Published: 06:00, 10 September 2021
| Updated: 16:33, 10 September 2021
In September last year Ben Fitter-Harding became the first openly gay leader of Canterbury City Council.
Ahead of the much-anticipated Canterbury Pride tomorrow, he tells how he once feared his sexuality would prevent him from ever entering politics...
I am Canterbury’s first council leader from the LGBTQ+ community, and I could not be more proud.
As children we believe we can do anything; ambition is encouraged and there’s no job or goal that seems out of reach.
Then we move into adulthood and it can feel like a lot of those open doors are suddenly slamming shut.
I didn’t grow up with the dream of being a police officer like my husband did or, like my eldest son, a bus driver. But I’ve always had ideas, and I’ve always loved the challenge of bringing them to life, and for the most part that’s what my career so far has been about.
But that hasn’t been without challenges. For five years I ran my first business without ever having a face-to-face meeting, terrified that as a young gay man I couldn’t possibly be taken seriously among the power suits and branded stress balls.
"For five years I ran my first business without ever having a face-to-face meeting..."
Hidden behind a computer and rarely leaving the house I didn’t have to confront my sexuality, which is probably why I didn’t come out until I was 25.
I’m not sure in today’s world of virtual meetings that would have even been possible, and perhaps the anxiety would have been too crushing to ever get to where I am today.
And where am I, exactly? Well, for starters, I’m married. That’s something I never thought would be possible for a same-sex couple growing up, and I hope that this seismic change has helped thousands of young people feel so much more accepted as part of mainstream society.
I’m also a father of two. Kent County Council’s adoption service has been so terrific and the debt of gratitude that I owe them for matching Jon and I with our two beautiful boys is one I will never be able to repay.
Again, this is just another part of life that I’d assumed would be closed off to me.
Believe me, you cannot underestimate the impact on a person’s wellbeing and confidence that the gift of such simple things, things that most people take for granted, things like starting a family, can bring.
Work life aside (I work full-time, as studio director of Dodgems and Floss and running the small hotel above it), in September 2020 I became the first openly gay leader of Canterbury City Council and, on Saturday, I will have the incredible honour of holding that position and speaking to the crowd at Pride Canterbury - the district’s largest event and an incredibly important day for supporting diversity and inclusion.
My message to everyone as the festivities kick off is one of uninhibited hope. Our Community Can.
"We’ve come so far since I was a child, but even now society, and sometimes the law, holds people back..."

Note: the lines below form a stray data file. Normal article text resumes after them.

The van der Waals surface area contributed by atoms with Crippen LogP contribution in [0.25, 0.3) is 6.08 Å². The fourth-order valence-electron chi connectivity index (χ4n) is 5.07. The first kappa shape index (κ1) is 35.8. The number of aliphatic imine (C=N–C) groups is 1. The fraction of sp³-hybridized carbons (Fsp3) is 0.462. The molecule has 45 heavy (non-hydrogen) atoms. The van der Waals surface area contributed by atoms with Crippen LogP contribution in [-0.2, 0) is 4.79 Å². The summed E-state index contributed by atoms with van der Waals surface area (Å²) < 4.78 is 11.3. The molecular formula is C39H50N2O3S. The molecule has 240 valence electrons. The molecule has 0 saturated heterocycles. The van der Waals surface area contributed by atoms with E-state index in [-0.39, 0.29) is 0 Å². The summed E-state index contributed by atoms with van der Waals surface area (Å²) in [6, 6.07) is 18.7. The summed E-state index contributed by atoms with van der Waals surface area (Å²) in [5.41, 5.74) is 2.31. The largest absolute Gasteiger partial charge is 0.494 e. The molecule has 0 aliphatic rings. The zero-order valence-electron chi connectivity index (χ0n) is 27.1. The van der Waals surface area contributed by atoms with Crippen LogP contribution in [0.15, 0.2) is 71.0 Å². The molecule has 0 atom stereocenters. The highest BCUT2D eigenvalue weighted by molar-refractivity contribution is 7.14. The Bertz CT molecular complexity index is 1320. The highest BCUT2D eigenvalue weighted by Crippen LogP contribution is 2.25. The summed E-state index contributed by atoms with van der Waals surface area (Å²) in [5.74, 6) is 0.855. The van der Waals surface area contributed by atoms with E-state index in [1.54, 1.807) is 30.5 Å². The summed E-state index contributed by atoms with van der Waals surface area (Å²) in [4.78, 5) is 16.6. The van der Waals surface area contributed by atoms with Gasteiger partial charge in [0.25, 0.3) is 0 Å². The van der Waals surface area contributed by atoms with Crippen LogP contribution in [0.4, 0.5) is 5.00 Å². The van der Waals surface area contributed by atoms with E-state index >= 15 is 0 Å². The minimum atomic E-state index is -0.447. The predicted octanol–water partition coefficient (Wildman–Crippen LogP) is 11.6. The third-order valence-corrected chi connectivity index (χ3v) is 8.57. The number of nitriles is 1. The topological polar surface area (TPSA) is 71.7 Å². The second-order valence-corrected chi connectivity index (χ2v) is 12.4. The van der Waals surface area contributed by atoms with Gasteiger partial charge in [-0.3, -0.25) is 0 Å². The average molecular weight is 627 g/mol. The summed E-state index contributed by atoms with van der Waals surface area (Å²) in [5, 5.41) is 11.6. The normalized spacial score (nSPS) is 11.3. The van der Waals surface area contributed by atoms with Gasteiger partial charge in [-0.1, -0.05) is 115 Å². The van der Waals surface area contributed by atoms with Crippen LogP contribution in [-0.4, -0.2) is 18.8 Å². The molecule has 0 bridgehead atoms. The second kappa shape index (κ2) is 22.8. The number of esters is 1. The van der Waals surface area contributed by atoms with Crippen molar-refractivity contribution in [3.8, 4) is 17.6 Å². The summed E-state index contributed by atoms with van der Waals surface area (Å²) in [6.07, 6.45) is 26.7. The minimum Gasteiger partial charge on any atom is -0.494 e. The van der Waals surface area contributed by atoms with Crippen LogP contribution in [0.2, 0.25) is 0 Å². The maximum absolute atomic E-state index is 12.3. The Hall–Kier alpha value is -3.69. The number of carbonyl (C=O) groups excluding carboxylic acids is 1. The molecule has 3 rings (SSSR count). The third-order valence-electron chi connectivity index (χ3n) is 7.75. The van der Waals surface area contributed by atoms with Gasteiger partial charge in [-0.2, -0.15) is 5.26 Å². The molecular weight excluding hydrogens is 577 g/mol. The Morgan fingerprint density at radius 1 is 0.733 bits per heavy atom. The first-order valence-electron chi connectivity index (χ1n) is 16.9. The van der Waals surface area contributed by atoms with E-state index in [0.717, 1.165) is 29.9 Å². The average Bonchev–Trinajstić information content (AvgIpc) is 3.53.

We’ve come so far since I was a child, but even now society, and sometimes the law, holds people back from being who they are. Together we can achieve everything we want from our lives; we can marry, we can raise our children and, here in Canterbury, I can be a Conservative, gay and leader all at the same time.
It may seem obvious to many; yet, when I first ran for council in 2012, my biggest fear was that voters in Blean Forest would reject me based on my sexuality. They didn’t, and I went on to serve them for a further term, meeting many wonderful people along the way, but the fear is still there and I intend to make it clear to all of those in the LGBTQ+ community that absolutely nothing should stop you from trying - and if you don’t succeed then our wonderful community will help pick you up and stand with you to try again.
But, as much as Pride Canterbury is always a celebration of how far we’ve come, how much we’ve changed together and how much good that has brought to so many lives, it doesn’t stop there. Members of our community are still hurting, and they need us now more than ever.
Recently, for example, Rosie Duffield MP has once again come under fire for liking transphobic tweets. For all of those grappling with issues of gender the last thing they need is their MP, last seen at Pride Canterbury petulantly handing out ‘Never Kissed a Tory’ stickers, supporting sweeping claims about who can and who cannot be a woman. That this woman in particular, who was so celebrated by the LGBTQ+ community when she defeated Julian Brazier in 2017, could now inflict such pain upon it is something many of us find hard to bear.
Yet progress continues, even as people like Ms Duffield attempt to stand in the way. The Canterbury district is filled with good people, people who accept others for who they are and who don’t try to tell others how to live their lives. Through the kindness and respect that I have been shown as a councillor, and especially since becoming leader, I believe more than ever that our society is becoming more inclusive, not less.
One thing’s for sure - I’m proud. Proud of my husband and the directors of Pride Canterbury, and all the committee members and volunteers, for their incredible work putting on the event for everyone who wants to join together and celebrate diversity. Proud of my two sons. Proud of everyone who has been on this journey of inclusivity, which means having a parent or parents who are LGBTQ+ can be normal. And always proud, of course, to represent this incredible district.
See you tomorrow!
Read Rosie Duffield's response to Mr Fitter-Harding's article here.